Much of the U.S. Navy’s training activities in Hawai’i occur on the Pacific Missile Range Facility (PMRF), an area between the islands of Kaua’i and Ni’ihau. Surveys show that rough-toothed dolphins are the most frequently encountered and likely most abundant odontocete found on PMRF. Long-term photo-identification data indicate that individuals show considerable fidelity to Kaua’i and Ni’ihau, and genetic studies indicate they are demographically isolated from rough-toothed dolphins off Hawai’i Island. We use LIMPET satellite tag data from 14 individuals tagged between 2011 and 2015 to assess site fidelity and movements of rough-toothed dolphins around Kaua’i and Ni’ihau, and estimate the overlap of the population with PMRF. Tag data were obtained for periods from 3.4 to 21.8 days (median=12.5). Assessment of overlap of movements indicate that two individuals were not acting independently, thus analyses were restricted to 13 individuals. Although tagged dolphins moved a cumulative distance of 11,994 km, grand median distance from tagging locations was only 25.5 km (median of maximums=57.6 km). Individuals remained broadly associated with Kaua’i and Ni’ihau with one moving to western O’ahu and back. Grand median depths and distance from shore for tagged animal locations were 1,215 m and 12.2 km, respectively. Only 6 of 13 individuals were tagged on PMRF, but all individuals used the range, moved onto PMRF a mean of once every 30 hours and spent a mean of 38.9% of their time on PMRF. Home range and core area calculated using the 95% and 50% kernel density utilization distributions of tag data were 11,953 and 1,413 square km, respectively, with 48% of the dolphin’s core area overlapping with PMRF. Given the frequency of Navy training activities on PMRF, results indicate that rough-toothed dolphins are likely regularly and repeatedly exposed to mid-frequency active sonar and other Navy activities on PMRF.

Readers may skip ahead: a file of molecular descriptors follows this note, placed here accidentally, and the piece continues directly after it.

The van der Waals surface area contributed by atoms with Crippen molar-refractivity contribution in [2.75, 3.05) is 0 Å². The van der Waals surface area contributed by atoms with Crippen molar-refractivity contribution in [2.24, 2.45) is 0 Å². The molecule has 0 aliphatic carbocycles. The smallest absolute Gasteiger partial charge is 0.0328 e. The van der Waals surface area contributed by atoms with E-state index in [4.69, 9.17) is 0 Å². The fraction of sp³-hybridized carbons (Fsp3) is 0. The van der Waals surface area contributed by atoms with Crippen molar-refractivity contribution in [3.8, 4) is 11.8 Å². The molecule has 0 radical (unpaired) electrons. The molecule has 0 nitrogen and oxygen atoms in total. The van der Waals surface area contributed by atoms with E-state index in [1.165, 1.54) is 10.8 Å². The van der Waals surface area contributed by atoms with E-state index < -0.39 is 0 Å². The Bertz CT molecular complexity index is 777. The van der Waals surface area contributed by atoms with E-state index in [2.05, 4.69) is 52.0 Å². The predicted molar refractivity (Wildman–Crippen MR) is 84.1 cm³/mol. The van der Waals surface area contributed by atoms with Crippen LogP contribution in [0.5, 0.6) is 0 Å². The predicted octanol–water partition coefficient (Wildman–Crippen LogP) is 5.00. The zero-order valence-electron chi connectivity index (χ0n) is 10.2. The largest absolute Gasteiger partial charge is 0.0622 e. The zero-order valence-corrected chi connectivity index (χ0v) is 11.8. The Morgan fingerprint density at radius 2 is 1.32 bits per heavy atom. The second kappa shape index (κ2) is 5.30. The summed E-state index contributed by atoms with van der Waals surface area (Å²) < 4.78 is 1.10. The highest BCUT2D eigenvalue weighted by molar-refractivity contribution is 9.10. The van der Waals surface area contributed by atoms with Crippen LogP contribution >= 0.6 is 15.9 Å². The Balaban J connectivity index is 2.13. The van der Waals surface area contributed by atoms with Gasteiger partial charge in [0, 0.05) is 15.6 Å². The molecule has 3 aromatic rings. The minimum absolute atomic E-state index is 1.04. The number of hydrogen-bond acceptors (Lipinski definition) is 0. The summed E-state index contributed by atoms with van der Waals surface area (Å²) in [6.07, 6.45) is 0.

Webster, Daniel L., R. W. Baird, B. K. Rone, D. B. Anderson. 2015. Rough-toothed dolphins on a Navy range in Hawai’i: using LIMPET satellite-tag data to assess movements, habitat use, and overlap with Navy activities. Abstract (Proceedings) 21st Biennial Conference on the Biology of Marine Mammals, San Francisco, California, December 14-18, 2015.